Die peacefully knowing your mission is complete
JOYCE AND BARRY VISSELL
BARRY AND I AND our three grown children, for the past year and a half, have been intensively caring for my elderly 90-year-old mother. The Santa Cruz hospice has been actively involved for the last three months of her life. Daily caring for a loved one until she took her last breath was the first experience for all five of us. In the last two weeks of her life she was more in the spirit world than this world and was often able to communicate to us all what she was experiencing. These last two weeks of her life, and all that she communicated to us, were her final gift to us.
The hospice people were so kind, caring, and enormously helpful to us. They grew to love my mother very much. Often, as a nurse or home health aid would leave, they would comment on how peaceful my mom was. They then went on to say that not many people die with such a deep acceptance and peacefulness as she was experiencing. On more than one occasion we would hear, “You are so lucky in the open, gentle way your mother is dying.” Right before my mother took her last breath, she smiled a huge smile.
I have contemplated on my mother’s peaceful acceptance of death. For the last year and a half she lost all independence and could not even walk without our help. In the last months she could not do anything for herself and we needed to help her in ways that must have been embarrassing to her. She was also in pain. And throughout all of this, she remained for the most part peaceful and thankful for her life. I have concluded that my mother died in such grace because she knew that she had fulfilled her mission in life. She had accomplished what she set out to do. She had lived her purpose.
The day after she died I found a journal in which she had written the following 30 years ago:
“My heart has reminded me that there is one eternal truth—which is love. Know that each person is a child of God and deserves love. My special mission on earth is to love all people and to serve wherever needed. I dedicate myself to this mission.”
My mother was a simple woman with only a high school education. She made very little money and acquired few possessions. And yet she was so at peace because she lived her mission completely. She gave love to all people, and each opportunity in life was a chance to make a new friend, whether they had prestige or were homeless. She loved all even in the last weeks of her life.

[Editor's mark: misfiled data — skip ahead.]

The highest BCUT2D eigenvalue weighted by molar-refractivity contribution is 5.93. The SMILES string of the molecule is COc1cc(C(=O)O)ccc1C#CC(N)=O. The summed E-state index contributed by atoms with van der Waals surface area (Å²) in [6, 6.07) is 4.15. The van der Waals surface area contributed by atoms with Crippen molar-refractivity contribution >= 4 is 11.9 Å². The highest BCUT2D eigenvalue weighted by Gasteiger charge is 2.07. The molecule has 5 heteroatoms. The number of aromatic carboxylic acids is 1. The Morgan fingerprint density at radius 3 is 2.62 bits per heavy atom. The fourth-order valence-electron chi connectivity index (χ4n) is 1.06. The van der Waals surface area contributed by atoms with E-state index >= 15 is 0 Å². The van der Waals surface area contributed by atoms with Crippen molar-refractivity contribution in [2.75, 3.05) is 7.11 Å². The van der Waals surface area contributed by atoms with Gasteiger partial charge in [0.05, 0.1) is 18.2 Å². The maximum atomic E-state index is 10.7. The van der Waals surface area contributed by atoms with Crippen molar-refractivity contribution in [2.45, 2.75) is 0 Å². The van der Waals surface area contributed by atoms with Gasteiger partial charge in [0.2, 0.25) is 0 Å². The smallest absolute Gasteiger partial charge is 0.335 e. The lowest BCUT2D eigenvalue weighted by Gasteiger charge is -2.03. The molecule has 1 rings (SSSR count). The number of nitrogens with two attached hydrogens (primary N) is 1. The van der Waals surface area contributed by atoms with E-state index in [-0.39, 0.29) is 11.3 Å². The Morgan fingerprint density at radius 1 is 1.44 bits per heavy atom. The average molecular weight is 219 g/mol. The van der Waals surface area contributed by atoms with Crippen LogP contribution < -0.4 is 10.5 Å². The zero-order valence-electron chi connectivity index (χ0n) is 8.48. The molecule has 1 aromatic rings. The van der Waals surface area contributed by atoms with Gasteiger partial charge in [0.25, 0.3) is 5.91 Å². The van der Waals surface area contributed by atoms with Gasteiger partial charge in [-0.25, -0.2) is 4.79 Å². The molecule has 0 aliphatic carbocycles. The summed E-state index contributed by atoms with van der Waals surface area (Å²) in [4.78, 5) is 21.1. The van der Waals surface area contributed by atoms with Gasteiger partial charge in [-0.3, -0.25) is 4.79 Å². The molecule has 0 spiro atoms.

In our strivings as human beings, are we forgetting what is most important? Is acquiring money, possessions, power, or prestige more important than fulfilling our spiritual mission on earth? When it is our turn to leave this world, will we be able to close our eyes and have the complete peace and acceptance that comes from truly having lived our purpose here on earth?
Barry and I are dedicating more and more time to helping people become clear as to their purpose and destiny upon this earth. We are finding that when people understand their purpose here, and live that destiny, there is more peace and fulfillment in life, their relationships improve as well as their health and joy.
My mother knew that she had successfully completed her mission. There was not one person she met that didn’t receive her love. One of the last things she said to us was, “I am so happy with my life. I am now so happy with my dying process. It is just the way I wanted it.”
Two hours after my mother took her last breath, a hospice nurse came to her bedside. As it was a Sunday, this nurse was on call and had never met my mother. She walked in and stood for a long moment looking into my mother’s face, still warm and soft. She said, “This is what we love to see. Your mother obviously lived her life to the fullest. She completed what she came here to do.” I asked her how she knew that and she said, “I have been doing this for so many years, I can tell by the lines on the face. Your mother was able to give her gifts and completed her life in complete peace.”
When it is our turn to close our eyes for the last time and breathe our last breath, it is not going to matter how much money we leave behind, how many hours we worked in the office, the make of our car, if we ever got the perfect job, or all the other qualities that the world says are important. Our true peace will come from knowing that we loved, served, remembered our source, and gave the gift we came here to give.
Joyce and Barry Vissell, a nurse and medical doctor couple since 1964, are the authors of The Shared Heart, Models of Love, Risk To Be Healed, The Heart’s Wisdom and Meant To Be. FFI: 1.800.766.0629. Visit www.sharedheart.org.